Machine learning made easy

PyBrain - a simple neural networks library in Python

We have already written a few articles about Pylearn2. Today we’ll look at PyBrain. It is another Python neural networks library, and this is where similiarites end.

UPDATE: The modern successor to PyBrain is brainstorm, although it didn’t gain much traction as deep learning frameworks go.

They’re like day and night: Pylearn2 - Byzantinely complicated, PyBrain - simple. We attempted to train a regression model and succeeded at first take (more on this below). Try this with Pylearn2.

While there are a few machine learning libraries out there, PyBrain aims to be a very easy-to-use modular library that can be used by entry-level students but still offers the flexibility and algorithms for state-of-the-art research.

The library features classic perceptron as well as recurrent neural networks and other things, some of which, for example Evolino, would be hard to find elsewhere.

On the downside, PyBrain feels unfinished, abandoned. It is no longer actively developed and the documentation is skimpy. There’s no modern gimmicks like dropout and rectified linear units - just good ol’ sigmoid and tanh for a hidden layer.

It’s also slow, being written in pure Python. There’s an extension called ARAC that is supposed to make it run faster - still on a CPU though. We haven’t tried it and don’t know if it uses multicore.

There is also an independent project named cybrain, written in C but callable from Python. The author mentions 70x speed improvement.

Jürgen Schmidhuber

One of the reasons PyBrain is interesting is that the library comes from Jürgen Schmidhuber’s students. Two of them, Tom Schaul and Daan Wierstra, work for DeepMind, an AI company which was famously acquired by Google in January. One of the founders, Shane Legg, is also a former student of Jüergen Schmidhuber.

The man is one of the leading authorities, if not the leading authority, on recurrent neural networks. He has been in the field for as long as Bengio and LeCunn: Schmidhuber was born in 1963, Bengio in 1964, LeCun in 1960 (Hinton is older, if you’re wondering: born 1947).

After watching the TED talk about explaining the universe we’re not sure if Schmidhuber is a genius or a madman. He’s certainly a showman - go on, take a look, he tells a joke in the beginning. In any case, his mind is far from average. You can get the vibe from visiting his page, on the net since 1405. It has more on the universe, beauty and other stuff.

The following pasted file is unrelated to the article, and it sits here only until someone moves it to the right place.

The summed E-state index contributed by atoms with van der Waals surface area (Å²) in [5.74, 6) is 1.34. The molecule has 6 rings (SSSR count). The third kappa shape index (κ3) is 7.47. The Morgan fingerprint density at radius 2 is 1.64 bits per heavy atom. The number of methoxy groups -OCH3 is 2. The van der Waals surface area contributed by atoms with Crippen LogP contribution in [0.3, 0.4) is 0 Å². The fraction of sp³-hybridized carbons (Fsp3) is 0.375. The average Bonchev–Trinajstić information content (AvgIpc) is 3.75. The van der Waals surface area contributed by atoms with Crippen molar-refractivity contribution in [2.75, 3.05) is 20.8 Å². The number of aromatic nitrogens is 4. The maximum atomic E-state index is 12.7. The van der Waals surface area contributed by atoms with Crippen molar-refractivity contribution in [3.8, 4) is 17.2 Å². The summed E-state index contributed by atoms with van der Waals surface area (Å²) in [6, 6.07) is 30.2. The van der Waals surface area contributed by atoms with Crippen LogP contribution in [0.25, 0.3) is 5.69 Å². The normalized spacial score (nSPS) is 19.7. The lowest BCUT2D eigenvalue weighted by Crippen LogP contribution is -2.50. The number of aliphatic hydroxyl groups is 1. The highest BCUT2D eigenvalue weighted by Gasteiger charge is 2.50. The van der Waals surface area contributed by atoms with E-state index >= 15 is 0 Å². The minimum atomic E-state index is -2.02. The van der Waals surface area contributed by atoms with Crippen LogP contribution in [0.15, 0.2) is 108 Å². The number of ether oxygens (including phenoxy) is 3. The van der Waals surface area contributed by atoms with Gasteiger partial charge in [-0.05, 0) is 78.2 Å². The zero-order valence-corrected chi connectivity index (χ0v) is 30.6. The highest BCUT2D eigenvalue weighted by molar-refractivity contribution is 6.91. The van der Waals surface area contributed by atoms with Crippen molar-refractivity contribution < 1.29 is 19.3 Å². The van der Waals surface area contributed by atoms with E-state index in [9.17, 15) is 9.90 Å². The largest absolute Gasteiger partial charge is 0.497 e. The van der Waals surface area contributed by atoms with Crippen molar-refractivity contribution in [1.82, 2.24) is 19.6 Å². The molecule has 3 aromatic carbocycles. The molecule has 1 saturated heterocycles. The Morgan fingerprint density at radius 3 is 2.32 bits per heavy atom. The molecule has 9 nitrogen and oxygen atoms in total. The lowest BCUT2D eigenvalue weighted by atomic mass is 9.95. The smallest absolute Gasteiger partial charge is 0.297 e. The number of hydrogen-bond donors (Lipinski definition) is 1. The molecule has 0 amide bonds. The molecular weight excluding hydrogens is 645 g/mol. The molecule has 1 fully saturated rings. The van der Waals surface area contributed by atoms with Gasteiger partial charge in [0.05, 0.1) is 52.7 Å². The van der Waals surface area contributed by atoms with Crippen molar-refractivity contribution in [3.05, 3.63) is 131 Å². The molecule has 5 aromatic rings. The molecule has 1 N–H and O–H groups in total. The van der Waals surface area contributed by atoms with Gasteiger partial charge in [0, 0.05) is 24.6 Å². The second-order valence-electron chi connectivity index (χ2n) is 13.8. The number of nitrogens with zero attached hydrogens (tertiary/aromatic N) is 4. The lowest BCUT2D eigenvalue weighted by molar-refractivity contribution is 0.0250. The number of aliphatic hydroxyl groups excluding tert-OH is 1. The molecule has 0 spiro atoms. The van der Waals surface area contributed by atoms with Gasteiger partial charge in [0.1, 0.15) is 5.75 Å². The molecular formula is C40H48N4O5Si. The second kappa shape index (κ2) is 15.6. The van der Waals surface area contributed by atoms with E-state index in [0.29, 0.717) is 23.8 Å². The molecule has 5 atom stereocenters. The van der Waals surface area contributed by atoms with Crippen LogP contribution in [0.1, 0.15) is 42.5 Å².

A female face designed by J. Schmidhuber to be attractive. Source: Facial Beauty And Fractal Geometry

Here’s a relevant talk, The Algorithmic Principle Beyond Curiosity.

Data in, predictions out. How?

To get familiar with the library we will use kin8nm, a small regression benchmark dataset we tackled a few times before using various methods. A random forest produces RMSE of 0.14, RMSE of 0.1 is pretty good and 0.05 is as good as it gets. With PyBrain you can pretty quickly get 0.06 in validation with no parameter tuning. It’s almost like the authors chose default hyperparam values on the same dataset.

As usual, we need to figure out how to get the data in and predictions out. Neither part is well covered by the docs. About the first, they say how to provide one example at a time, whereas we’d like to load a matrix from a file and feed it wholesale. Here’s how to prepare a dataset:

ds = SupervisedDataSet( input_size, target_size )
ds.setField( 'input', x_train )
ds.setField( 'target', y_train )

Apparently Y needs to be of shape (n,1) as opposed to (n,), so first we reshape it:

y_train = y_train.reshape( -1, 1 )  

And to train a network:

hidden_size = 100   # arbitrarily chosen

net = buildNetwork( input_size, hidden_size, target_size, bias = True )
trainer = BackpropTrainer( net, ds )

trainer.trainUntilConvergence( verbose = True, validationProportion = 0.15, maxEpochs = 1000, continueEpochs = 10 )

The trainer has a convenient method trainUntilConvergence. It automatically sets aside some examples for validation and is supposed to train until the validation error stops decreasing. The error fluctuates, so there’s the continueEpochs param which tells the trainer how many epochs to wait to get a new best score - stop otherwise. In our experiment the training went on for about 600 epochs.

Nothing gets printed while training, so we forked PyBrain and added error display after each epoch. It seems that the network doesn’t overfit, at least up to a point: training and validation errors went down hand in hand, training more steadily than validation though.

training and validation RMSE, 100 epochs
The first 100 epochs

training and validation RMSE, epochs 100-1000
Epochs 100-1000


Producing predictions, especially for regression tasks, seems to be also missing from the tutorial. Fortunately it’s easy:

p = net.activateOnDataset( ds )

Scores: around 0.08 from the model from the validation stage, 0.09 from the one trained on the full set. What’s going on here?

The code is available at GitHub. The data/ dir contains three files: train.csv, validation.csv and test.csv. That’s our custom split. Since trainUntilConvergence splits data for validation automatically, we join train and validation sets first.